I got a bit of a surprise when viewing a PDF today. I'd originally looked at it on my iPad in Safari. Then I looked at it later on my Linux machine using xpdf. It looked ... different. Here are the screenshots:
Safari on iPad:
xpdf on Linux:
This is a document produced by Adobe, so I'd expect them to get the PDF stuff right. I therefore attribute it to the renderer rather than malformed PDF. Here's the specs for the PDF:
% pdfinfo /tmp/PDF_Transparency.pdf Title: Transparency in PDF Technical Note #5407 Subject: Transparency in PDF files Keywords: PDF Transparency Author: Adobe Developer Technologies Creator: FrameMaker 6.0 Producer: Acrobat Distiller 4.05 for Macintosh CreationDate: Fri Dec 1 16:41:40 2000 ModDate: Fri Dec 15 16:53:01 2000 Tagged: no Pages: 82 Encrypted: no Page size: 612 x 792 pts (letter) File size: 420449 bytes Optimized: yes PDF version: 1.3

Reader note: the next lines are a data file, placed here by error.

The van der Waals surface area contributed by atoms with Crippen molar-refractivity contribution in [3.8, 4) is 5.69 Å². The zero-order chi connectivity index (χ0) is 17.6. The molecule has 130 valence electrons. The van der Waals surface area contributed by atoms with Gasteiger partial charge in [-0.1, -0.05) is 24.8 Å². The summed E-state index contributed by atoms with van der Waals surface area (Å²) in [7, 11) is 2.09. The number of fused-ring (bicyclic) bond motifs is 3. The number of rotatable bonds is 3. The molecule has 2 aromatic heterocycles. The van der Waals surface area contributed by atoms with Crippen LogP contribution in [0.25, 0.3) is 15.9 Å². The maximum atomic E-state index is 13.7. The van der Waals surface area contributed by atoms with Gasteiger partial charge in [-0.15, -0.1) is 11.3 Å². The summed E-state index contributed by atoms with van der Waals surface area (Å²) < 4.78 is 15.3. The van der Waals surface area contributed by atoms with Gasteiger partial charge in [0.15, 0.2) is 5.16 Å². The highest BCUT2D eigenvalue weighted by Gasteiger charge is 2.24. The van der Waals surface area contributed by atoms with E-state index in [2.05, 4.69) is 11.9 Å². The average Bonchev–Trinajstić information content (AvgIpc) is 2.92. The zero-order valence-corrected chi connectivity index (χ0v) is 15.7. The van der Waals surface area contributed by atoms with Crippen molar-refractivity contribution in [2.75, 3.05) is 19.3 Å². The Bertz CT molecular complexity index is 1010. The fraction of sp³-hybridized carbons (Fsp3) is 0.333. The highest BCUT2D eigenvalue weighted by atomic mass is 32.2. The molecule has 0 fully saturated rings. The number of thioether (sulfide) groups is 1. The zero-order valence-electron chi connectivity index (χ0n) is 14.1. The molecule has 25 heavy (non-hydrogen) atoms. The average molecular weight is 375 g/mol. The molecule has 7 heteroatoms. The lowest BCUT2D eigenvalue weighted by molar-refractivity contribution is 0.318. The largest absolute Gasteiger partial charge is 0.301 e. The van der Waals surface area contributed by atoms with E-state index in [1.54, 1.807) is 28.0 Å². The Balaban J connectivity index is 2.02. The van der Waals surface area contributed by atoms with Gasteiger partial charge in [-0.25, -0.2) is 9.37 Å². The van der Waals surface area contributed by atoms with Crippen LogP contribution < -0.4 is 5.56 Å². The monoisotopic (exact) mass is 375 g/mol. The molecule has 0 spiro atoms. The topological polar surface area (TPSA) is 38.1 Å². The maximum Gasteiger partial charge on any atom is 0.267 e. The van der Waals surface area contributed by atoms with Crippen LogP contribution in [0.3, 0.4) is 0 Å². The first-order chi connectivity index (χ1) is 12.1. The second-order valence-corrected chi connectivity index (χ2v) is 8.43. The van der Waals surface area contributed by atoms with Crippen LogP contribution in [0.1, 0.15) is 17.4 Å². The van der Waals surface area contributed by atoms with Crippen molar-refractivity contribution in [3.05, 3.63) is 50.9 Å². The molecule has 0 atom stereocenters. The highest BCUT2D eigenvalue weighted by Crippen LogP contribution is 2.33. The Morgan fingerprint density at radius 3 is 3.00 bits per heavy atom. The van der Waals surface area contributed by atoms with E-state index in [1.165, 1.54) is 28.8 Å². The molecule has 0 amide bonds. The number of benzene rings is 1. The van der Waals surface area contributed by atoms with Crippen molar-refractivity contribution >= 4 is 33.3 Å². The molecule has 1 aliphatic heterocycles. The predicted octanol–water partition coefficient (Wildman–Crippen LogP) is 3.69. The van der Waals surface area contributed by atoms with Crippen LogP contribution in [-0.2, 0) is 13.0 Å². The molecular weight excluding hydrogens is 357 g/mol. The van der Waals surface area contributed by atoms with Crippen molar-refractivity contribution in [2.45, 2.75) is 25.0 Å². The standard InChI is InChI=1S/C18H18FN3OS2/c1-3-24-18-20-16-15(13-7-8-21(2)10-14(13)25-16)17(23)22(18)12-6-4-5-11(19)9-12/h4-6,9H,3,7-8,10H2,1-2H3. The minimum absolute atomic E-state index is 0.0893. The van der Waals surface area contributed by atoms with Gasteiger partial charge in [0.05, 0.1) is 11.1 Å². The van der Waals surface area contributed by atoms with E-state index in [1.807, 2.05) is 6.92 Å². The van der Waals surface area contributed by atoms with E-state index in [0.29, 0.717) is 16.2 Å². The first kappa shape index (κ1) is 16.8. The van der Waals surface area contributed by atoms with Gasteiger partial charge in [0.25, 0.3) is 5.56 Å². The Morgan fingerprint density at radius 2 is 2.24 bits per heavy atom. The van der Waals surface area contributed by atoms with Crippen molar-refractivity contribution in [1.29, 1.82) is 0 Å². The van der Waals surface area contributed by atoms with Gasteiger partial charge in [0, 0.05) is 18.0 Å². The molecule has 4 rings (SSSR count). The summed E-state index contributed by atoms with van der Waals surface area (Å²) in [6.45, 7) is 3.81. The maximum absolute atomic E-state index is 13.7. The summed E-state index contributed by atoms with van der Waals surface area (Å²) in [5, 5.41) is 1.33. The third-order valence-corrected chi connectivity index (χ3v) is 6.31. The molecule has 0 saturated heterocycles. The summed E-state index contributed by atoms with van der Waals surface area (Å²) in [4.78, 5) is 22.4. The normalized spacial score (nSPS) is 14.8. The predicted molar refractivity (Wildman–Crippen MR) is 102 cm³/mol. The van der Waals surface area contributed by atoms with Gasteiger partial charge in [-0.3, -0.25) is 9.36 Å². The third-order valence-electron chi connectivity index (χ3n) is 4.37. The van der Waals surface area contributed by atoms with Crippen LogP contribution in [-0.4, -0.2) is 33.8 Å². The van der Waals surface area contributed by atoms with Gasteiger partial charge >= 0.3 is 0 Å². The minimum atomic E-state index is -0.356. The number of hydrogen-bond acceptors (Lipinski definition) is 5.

I got the document from the wayback machine at http://web.archive.org/web/20011109072226/http://partners.adobe.com/asn/developer/acrosdk/docs/PDF_Transparency.pdf.
As a mathematician, the appalling rendering of the formula is extremely worrisome.
I tested this in a couple of other PDF-capable apps and they had the same rendering as Safari with the - obvious! - exception of Adobe Reader which had the True Rendering. The fact that disparate apps give the same incorrect rendering makes me wonder if PDF rendering is something that is inbuilt to iOS5 and which most PDF apps use, but Adobe Reader chooses to ignore.
So my question(s) are:
- Is that assumption correct? If so, that makes reporting the bug easier as it implies that I can report it to a central place and if it gets fixed there it will propagate out. So if so, where do I report it?
- Are there PDF apps that get this right? I've listed Adobe Reader above as one that does, I can report that GoodReader, GoodNotes, iAnnotator, Explain Everything, iBooks do not. I've provided the source above to make it easy for people to check. The screenshots are from p7 (internal numbering, p13 absolute).
- Last one: was I just unlucky with this document? I've been happily using mathematically-heavy documents on the iPad without noticing anything like this. Should I be worried?